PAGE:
Introduction to Meathead Therapy


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This month I am featured in Psychology Today’s Healthy Connections blog by Maryann Karinch where she tells the story of what she calls my introduction to “meathead therapy.”

When my husband and I were young and first married we went to his Aunt Maureen and Uncle Meathead’s on Christmas Eve. Theirs was a modest gathering, but I loved it because the one thing that was not modest was the connection I saw between the people who came and went. Folks arrived at the door and each was welcomed like a king. They were offered a drink, some food, a seat, and all the time in the world, crowding onto the attic stairs when room at the table ran out.

The goal was to entertain, to tell funny stories even at each other’s expense, even as it exposed each other’s bullheadedness, ignorance or misery.

And I was spellbound.

These folks cared for each other. I’d go so far as to say they loved each other. My family didn’t sit around the kitchen table on Christmas Eve welcoming one another in with drinks and smiles and all the time in the world because of our handicap of taking life seriously and rejecting one another for our human foibles.

Since that night with Maureen and Meathead, and with my steadfast husband next to me, I have worked hard in psychotherapy and have learned about the healthy attitudes of accepting one another for who we are and learning to celebrate one another no matter how goofy we get.

I think the healthy connections we make are born of the dedicated showing up at each other’s kitchen tables no matter what the circumstance.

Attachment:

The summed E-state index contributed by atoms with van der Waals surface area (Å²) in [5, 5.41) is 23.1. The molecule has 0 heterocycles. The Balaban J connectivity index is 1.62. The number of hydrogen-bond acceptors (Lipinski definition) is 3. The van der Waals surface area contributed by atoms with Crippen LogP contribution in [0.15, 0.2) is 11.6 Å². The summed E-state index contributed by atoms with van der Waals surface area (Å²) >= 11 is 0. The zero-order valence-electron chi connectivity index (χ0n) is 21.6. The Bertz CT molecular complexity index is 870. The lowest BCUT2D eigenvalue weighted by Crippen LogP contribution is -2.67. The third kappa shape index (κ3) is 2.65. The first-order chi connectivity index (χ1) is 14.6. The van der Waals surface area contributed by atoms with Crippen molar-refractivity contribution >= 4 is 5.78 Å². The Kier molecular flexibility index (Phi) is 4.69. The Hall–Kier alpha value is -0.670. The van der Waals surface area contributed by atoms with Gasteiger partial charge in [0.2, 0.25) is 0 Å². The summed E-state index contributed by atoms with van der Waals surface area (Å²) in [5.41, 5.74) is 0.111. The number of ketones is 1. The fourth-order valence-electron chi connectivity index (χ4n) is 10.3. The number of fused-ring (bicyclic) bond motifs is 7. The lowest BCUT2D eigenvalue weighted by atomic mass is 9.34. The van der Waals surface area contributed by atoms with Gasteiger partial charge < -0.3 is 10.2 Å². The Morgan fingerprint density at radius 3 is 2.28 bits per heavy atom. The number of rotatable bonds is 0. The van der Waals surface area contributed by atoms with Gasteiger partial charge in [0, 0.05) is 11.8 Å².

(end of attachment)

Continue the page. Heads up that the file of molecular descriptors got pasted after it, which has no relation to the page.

Check out my story in Psychology Today.




Is my truth showing?


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some people get more dressed up than others to visit Times Square

I just want to put everything on the table, like this lady did. She took off all her clothes then stood on a platform in the middle of NYC while her unique outfit was painted on stroke by stoke.

In the same way, I’d like to demystify my life. Tell the truth. For me growing up, everything was such a secret. No one said how they really felt and I couldn’t get a straight answer about anything that mattered. People’s feelings and thoughts were hidden in sarcasm or blame or silence and you had to guess what was going on. Really. I had no idea if my parents even liked me there was so much intrigue in my life.

So now, I can’t help myself from just saying the truth. Revealing everything so people can see it and we can all be talking about and reacting to the same thing, without the confusion of hidden meanings and cloaked references.

That must be why people often react to my memoir by saying it is strikingly honest, or transparent. That I have been courageous in telling my story. To me it is about compulsion. I am compelled to tell you what really happened rather than hide it in stories that hint.

It is scary and daring and cold out there with no clothes on, but it feels better to reveal my truths than to hide them and hope that someone will see through it all to who I really am.

This is no way to decorate


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I used to have a lovely authentic Japanese kimono on this wall at the foot of our bed. Then one day I carried it to the spare bedroom where I draped it over a mirror and then put up the rows of painters tape you see here. Now every morning I wake to the unavoidable sight of my job. That giant self-assigned project I’ve been working on….my book.

This is a diagramatic representation of every story and every turning point in my memoir as directed by Blake Snyder in his book on screenwriting, Save the Cat. He has chapter after chapter discussing the virtues of deliberately laying out a story in order to measure the pacing and to be sure the critical elements that move a story forward are present and are effectively tied to one another. He’s the one who recommended this wall.